However, the township was decidedly republican. The north four and a half miles of its territory constituted a
part of what was in early times known and designated as "Coon Divide." Being practically destitute of
timber it was not settled very rapidly. It had two periods in the history of its settlement during which nearly
all of its first settlers arrived - from 1854 to 1859, and from 1866 to 1870. But the land in that portion of the
present township along North River and North Branch was quite well occupied by 1866.
Pursuant to notice issued by the County Court electors of the township first met at the house of William Alford
on October 12, 1858, for the purpose of electing a list of officials. Alexander Ballentine was chosen chairman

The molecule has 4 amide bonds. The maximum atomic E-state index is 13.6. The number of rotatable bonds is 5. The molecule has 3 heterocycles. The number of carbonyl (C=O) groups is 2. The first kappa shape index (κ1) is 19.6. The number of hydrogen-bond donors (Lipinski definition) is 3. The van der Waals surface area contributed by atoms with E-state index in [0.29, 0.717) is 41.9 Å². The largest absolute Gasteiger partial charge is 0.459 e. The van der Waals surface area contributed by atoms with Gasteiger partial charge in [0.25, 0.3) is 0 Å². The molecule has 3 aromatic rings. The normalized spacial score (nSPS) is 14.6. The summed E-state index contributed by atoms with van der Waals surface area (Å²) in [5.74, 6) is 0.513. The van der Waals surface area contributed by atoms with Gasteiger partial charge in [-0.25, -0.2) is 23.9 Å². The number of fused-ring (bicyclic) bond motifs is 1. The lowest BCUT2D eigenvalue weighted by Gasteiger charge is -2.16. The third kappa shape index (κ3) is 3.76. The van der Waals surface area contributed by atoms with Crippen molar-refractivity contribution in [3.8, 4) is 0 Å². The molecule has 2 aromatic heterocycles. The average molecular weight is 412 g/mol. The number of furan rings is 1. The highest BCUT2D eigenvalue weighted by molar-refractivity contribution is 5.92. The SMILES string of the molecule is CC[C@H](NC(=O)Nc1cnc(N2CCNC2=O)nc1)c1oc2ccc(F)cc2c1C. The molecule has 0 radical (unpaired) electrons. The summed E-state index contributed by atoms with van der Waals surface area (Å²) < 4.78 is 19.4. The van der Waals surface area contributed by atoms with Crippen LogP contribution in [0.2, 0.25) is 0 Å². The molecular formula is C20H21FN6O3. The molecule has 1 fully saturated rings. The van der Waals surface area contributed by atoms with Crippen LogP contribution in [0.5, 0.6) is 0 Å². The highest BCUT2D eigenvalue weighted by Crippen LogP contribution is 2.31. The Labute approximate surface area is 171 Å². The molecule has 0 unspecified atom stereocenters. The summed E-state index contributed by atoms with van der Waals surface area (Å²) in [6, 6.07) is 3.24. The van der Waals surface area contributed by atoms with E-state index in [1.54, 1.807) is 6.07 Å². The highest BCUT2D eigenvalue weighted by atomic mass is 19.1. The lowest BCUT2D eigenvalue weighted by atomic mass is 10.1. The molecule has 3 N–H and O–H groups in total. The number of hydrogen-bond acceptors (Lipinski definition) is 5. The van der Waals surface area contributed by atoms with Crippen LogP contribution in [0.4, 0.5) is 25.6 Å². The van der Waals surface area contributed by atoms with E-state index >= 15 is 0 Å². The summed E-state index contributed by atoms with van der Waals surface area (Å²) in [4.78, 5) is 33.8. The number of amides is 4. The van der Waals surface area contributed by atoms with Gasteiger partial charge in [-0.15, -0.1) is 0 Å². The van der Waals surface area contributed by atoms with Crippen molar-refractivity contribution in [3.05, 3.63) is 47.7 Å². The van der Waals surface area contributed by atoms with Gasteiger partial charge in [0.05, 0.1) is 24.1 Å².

and the election hoard was completed by the selection of William Payton, Alexander Ballentine and Thomas Myers
as judges; Anthony Myers and Samuel W. Nicholson, clerks. The following list of persons were elected as the first
officials for the township: Trustees, George Fisher, William Alford and William McCleary; clerk, Samuel W. Nicholson;
assessor, Anthony Myers; road supervisors, district No. 1, George Gutshall; No. 2, William Payton; No. 3, John
P. Clark. The latter being exempted, William McCleary was appointed in his stead November 18th following. Justices
of the peace, Daniel H. Rose and Alexander Ballentine; constables, John B. Nicholson and William B. Norris. At
this election the following persons voted: Thomas D. Nicholson, William L. Brown, Jacob Riegel, Harvey Smith, John
Gossage, John H. Mitchell, John B. Nicholson, William Alford, William Payton, D. H. Rose, George Fisher, George